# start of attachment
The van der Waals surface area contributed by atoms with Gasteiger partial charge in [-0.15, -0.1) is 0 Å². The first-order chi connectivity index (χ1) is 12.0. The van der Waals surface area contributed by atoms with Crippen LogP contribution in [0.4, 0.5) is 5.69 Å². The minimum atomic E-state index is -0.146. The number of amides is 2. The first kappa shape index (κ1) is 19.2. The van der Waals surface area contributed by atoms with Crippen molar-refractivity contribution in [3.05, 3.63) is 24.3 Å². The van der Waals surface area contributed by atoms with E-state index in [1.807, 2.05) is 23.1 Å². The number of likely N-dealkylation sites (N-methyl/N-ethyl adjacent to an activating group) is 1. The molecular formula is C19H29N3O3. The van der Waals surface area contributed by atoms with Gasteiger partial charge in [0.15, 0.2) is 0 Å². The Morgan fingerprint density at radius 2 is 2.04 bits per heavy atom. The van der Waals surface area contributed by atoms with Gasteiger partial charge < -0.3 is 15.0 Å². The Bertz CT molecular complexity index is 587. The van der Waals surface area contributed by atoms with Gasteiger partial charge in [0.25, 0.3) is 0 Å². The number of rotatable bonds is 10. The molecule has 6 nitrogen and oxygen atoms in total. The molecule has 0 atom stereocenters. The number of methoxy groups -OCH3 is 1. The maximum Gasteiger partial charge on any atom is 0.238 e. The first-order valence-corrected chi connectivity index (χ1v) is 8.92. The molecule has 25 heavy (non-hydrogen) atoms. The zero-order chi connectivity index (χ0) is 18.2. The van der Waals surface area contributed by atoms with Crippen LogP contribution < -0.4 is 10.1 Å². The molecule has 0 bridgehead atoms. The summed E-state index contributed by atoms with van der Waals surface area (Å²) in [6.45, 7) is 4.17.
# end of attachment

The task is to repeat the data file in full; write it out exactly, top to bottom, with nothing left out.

The van der Waals surface area contributed by atoms with Gasteiger partial charge in [-0.15, -0.1) is 0 Å². The first-order chi connectivity index (χ1) is 12.0. The van der Waals surface area contributed by atoms with Crippen LogP contribution in [0.4, 0.5) is 5.69 Å². The minimum atomic E-state index is -0.146. The number of amides is 2. The first kappa shape index (κ1) is 19.2. The van der Waals surface area contributed by atoms with Crippen molar-refractivity contribution in [3.05, 3.63) is 24.3 Å². The van der Waals surface area contributed by atoms with E-state index in [1.807, 2.05) is 23.1 Å². The number of likely N-dealkylation sites (N-methyl/N-ethyl adjacent to an activating group) is 1. The molecular formula is C19H29N3O3. The van der Waals surface area contributed by atoms with Gasteiger partial charge in [0.15, 0.2) is 0 Å². The Morgan fingerprint density at radius 2 is 2.04 bits per heavy atom. The van der Waals surface area contributed by atoms with Gasteiger partial charge < -0.3 is 15.0 Å². The Bertz CT molecular complexity index is 587. The van der Waals surface area contributed by atoms with Gasteiger partial charge in [0.25, 0.3) is 0 Å². The number of rotatable bonds is 10. The molecule has 6 nitrogen and oxygen atoms in total. The molecule has 0 atom stereocenters. The number of methoxy groups -OCH3 is 1. The maximum Gasteiger partial charge on any atom is 0.238 e. The first-order valence-corrected chi connectivity index (χ1v) is 8.92. The molecule has 25 heavy (non-hydrogen) atoms. The zero-order chi connectivity index (χ0) is 18.2. The van der Waals surface area contributed by atoms with Crippen LogP contribution < -0.4 is 10.1 Å². The molecule has 0 bridgehead atoms. The summed E-state index contributed by atoms with van der Waals surface area (Å²) in [6.45, 7) is 4.17.